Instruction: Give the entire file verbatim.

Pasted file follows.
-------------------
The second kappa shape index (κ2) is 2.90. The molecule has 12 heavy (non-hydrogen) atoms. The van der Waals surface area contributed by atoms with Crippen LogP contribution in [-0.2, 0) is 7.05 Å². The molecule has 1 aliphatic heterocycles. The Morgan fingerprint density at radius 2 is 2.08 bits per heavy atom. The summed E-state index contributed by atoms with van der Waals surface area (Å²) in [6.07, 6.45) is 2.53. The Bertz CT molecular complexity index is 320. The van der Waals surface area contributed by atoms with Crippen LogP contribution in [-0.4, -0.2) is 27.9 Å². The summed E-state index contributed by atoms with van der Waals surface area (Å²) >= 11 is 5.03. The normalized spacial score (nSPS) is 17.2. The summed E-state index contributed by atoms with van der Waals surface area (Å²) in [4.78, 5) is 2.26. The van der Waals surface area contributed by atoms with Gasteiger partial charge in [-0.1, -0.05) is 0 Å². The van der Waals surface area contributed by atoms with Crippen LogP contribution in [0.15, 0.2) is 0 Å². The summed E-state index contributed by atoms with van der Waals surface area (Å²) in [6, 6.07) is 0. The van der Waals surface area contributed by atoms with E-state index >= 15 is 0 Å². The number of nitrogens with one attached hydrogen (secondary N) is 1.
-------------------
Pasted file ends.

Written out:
The second kappa shape index (κ2) is 2.90. The molecule has 12 heavy (non-hydrogen) atoms. The van der Waals surface area contributed by atoms with Crippen LogP contribution in [-0.2, 0) is 7.05 Å². The molecule has 1 aliphatic heterocycles. The Morgan fingerprint density at radius 2 is 2.08 bits per heavy atom. The summed E-state index contributed by atoms with van der Waals surface area (Å²) in [6.07, 6.45) is 2.53. The Bertz CT molecular complexity index is 320. The van der Waals surface area contributed by atoms with Crippen LogP contribution in [-0.4, -0.2) is 27.9 Å². The summed E-state index contributed by atoms with van der Waals surface area (Å²) >= 11 is 5.03. The normalized spacial score (nSPS) is 17.2. The summed E-state index contributed by atoms with van der Waals surface area (Å²) in [4.78, 5) is 2.26. The van der Waals surface area contributed by atoms with Gasteiger partial charge in [-0.1, -0.05) is 0 Å². The van der Waals surface area contributed by atoms with Crippen LogP contribution in [0.15, 0.2) is 0 Å². The summed E-state index contributed by atoms with van der Waals surface area (Å²) in [6, 6.07) is 0. The van der Waals surface area contributed by atoms with E-state index >= 15 is 0 Å². The number of nitrogens with one attached hydrogen (secondary N) is 1.